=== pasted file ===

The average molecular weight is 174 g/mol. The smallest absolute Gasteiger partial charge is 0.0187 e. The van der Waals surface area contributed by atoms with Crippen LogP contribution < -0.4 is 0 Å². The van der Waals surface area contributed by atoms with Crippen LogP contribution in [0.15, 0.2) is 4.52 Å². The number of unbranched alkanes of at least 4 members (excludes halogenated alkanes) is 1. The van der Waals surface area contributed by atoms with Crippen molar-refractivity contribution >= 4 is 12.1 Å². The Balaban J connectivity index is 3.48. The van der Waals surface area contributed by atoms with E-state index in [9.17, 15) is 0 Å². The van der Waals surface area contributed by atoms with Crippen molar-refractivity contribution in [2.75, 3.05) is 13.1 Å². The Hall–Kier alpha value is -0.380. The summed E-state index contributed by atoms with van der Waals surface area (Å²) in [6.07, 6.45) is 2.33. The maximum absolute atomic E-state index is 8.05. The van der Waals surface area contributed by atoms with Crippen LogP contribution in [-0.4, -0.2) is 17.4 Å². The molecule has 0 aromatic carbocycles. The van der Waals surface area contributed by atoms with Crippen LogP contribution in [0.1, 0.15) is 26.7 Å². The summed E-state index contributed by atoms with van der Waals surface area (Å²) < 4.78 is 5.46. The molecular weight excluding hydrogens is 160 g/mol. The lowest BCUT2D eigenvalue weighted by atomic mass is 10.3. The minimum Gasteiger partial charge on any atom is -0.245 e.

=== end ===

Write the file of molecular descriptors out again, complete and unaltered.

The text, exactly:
The average molecular weight is 174 g/mol. The smallest absolute Gasteiger partial charge is 0.0187 e. The van der Waals surface area contributed by atoms with Crippen LogP contribution < -0.4 is 0 Å². The van der Waals surface area contributed by atoms with Crippen LogP contribution in [0.15, 0.2) is 4.52 Å². The number of unbranched alkanes of at least 4 members (excludes halogenated alkanes) is 1. The van der Waals surface area contributed by atoms with Crippen molar-refractivity contribution >= 4 is 12.1 Å². The Balaban J connectivity index is 3.48. The van der Waals surface area contributed by atoms with E-state index in [9.17, 15) is 0 Å². The van der Waals surface area contributed by atoms with Crippen molar-refractivity contribution in [2.75, 3.05) is 13.1 Å². The Hall–Kier alpha value is -0.380. The summed E-state index contributed by atoms with van der Waals surface area (Å²) in [6.07, 6.45) is 2.33. The maximum absolute atomic E-state index is 8.05. The van der Waals surface area contributed by atoms with Crippen LogP contribution in [-0.4, -0.2) is 17.4 Å². The molecule has 0 aromatic carbocycles. The van der Waals surface area contributed by atoms with Crippen LogP contribution in [0.1, 0.15) is 26.7 Å². The summed E-state index contributed by atoms with van der Waals surface area (Å²) < 4.78 is 5.46. The molecular weight excluding hydrogens is 160 g/mol. The lowest BCUT2D eigenvalue weighted by atomic mass is 10.3. The minimum Gasteiger partial charge on any atom is -0.245 e.